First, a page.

|Alt names||Locheshore||source: Domesday Book (1985) p 83|
|Lochesora||source: Domesday Book (1985) p 83|
|Lochesore||source: Domesday Book (1985) p 83|
|Lochessora||source: Domesday Book (1985) p 83|
|Located in||Devon, England|
|See also||Barnstaple Rural, Devon, England||rural district in which the parish was located 1894-1974|
|North Devon District, Devon, England||district municipality covering the area since 1974|
- source: Getty Thesaurus of Geographic Names
- source: Family History Library Catalog
- the following text is based on an article in Wikipedia
Loxhore is a small village, civil parish and former manor in the North Devon District in the county of Devon, England. The parish, which lies about five miles north-east of the town of Barnstaple, is surrounded clockwise from the north by the parishes of Arlington, Bratton Fleming and Shirwell. In 2001 its population was 153, down from the 202 residents it had in 1901.
The parish church, dedicated to St Michael, was built in the 15th century and restored in several stages from before 1844 to c. 1900. Despite the restoration it retains several notable features including its screen, two pillars of the north arcade which are of oak instead of the usual stone, a decorated 16th-century font cover, and monuments to the Hammond family.
Other notable features in the parish are Roborough Castle, a small motte on a hill with wide views, and the small house of Hill which has late medieval origins. The Manor of Loxhore was once owned by the de Meulles and Beaumont families, whose main seat was at Youlston Park in the adjacent Shirwell parish.
- Ordnance Survey Maps of England and Wales - Revised: Devonshire Northand Devonshire South illustrate the parish boundaries of Devon when rural districts were still in existence. The maps publication year is 1931. The maps blow up to show all the parishes and many of the small villages and hamlets. These maps are now downloadable for personal use.
- GENUKI has a new map feature on its individual Devon parish pages. Each parish page includes an outline map of parishes in the region of the one under inspection. By clicking on this map the user is taken to a blow-up of Historic Parishes of England and Wales: an Electronic Map of Boundaries before 1850 with a Gazetteer and Metadata [computer file] provided by R. J. P. Kain and R. R. Oliver of the History Data Service of Colchester, Essex (distributed by UK Data Archive).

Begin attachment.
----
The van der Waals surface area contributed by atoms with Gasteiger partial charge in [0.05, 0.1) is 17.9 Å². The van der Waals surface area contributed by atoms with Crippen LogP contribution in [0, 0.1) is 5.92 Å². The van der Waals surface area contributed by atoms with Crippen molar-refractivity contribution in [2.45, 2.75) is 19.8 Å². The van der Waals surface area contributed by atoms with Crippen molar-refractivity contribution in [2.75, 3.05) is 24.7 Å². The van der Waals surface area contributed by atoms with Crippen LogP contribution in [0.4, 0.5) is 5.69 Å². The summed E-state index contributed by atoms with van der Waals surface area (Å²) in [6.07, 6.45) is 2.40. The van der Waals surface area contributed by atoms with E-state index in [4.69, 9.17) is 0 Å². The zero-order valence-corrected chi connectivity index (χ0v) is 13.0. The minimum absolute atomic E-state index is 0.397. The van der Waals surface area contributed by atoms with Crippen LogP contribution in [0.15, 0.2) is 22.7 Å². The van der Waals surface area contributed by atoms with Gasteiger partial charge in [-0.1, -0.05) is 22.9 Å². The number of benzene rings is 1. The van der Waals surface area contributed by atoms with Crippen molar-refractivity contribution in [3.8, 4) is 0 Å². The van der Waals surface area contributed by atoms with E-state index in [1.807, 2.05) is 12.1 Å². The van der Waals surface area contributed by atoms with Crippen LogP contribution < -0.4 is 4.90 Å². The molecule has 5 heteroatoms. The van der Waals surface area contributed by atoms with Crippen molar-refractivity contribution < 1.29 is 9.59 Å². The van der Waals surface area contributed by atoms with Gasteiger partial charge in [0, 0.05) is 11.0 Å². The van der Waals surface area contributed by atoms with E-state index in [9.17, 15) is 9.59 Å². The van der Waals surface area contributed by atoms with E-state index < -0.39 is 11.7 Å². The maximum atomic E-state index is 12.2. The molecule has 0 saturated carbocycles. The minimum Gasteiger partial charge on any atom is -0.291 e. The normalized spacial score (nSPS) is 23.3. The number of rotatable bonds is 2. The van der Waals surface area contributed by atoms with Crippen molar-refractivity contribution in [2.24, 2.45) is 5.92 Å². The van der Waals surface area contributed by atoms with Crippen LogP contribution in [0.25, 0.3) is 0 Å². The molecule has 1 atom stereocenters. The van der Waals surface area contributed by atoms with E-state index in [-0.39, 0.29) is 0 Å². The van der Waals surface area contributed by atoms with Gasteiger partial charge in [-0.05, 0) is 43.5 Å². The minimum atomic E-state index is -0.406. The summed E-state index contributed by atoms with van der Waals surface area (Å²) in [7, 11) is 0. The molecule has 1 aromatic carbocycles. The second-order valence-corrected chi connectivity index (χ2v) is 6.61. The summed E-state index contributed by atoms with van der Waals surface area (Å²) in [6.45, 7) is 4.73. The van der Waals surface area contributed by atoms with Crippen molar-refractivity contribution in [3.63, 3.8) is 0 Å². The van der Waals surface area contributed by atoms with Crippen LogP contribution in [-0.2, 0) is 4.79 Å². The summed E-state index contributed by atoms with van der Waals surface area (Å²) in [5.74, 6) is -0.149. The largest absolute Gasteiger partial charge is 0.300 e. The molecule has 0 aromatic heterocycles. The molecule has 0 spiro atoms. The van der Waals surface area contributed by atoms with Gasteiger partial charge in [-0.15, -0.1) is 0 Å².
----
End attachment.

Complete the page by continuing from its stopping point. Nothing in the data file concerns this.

- Devon County Council's Record Offices and Local Studies Libraries are being reorganized and amalgamated to form the Devon Heritage Services, comprising the Devon Heritage Centre (Exeter) and the North Devon Record Office (Barnstaple). These developments, which are described in Historical Records: A New Future for Devon's Heritage, do not affect the other major Devon archive, the Plymouth & West Devon Record Office, or the Local Studies Library, which are located in Plymouth and come under the Plymouth City Council. (Devon FHS report that Plymouth Record Office has just aquired new premises.) There is a guide entitled Which heritage centre or record office should I visit? which is provided to explain the organization further.
- Devon Family History Society Mailing address: PO Box 9, Exeter, EX2 6YP, United Kingdom. Specialized contacts for membership, publications, queries, etc. The society has branches in various parts of the county. It is the largest Family History Society in the United Kingdom.
- Devon has a Online Parish Clerk (OPC) Project. Only about half of the parishes have a volunteer contributing local data. For more information, consult the website, especially the list at the bottom of the homepage.
- GENUKI makes a great many suggestions as to other websites with worthwhile information about Devon as well as leading to a collection of 19th century descriptions of each of the ecclesiastical parishes. Devon is one of the counties on the GENUKI website that has recently (summer 2015) been updated. The maps described above are just one of the innovations.
- The FamilySearch Wiki provides a similar information service to GENUKI which may be more up-to-date. An index of parishes leads to notes and references for each parish.
- A Vision of Britain through Time has
- organization charts of the hierarchies of parishes within hundreds, registration districts and rural and urban districts of the 20th century
- excerpts from a gazetteer of circa 1870 outlining individual towns and parishes
- reviews of population through the time period 1800-1960
- More local sources can often be found by referring to "What Links Here" in the column on the left.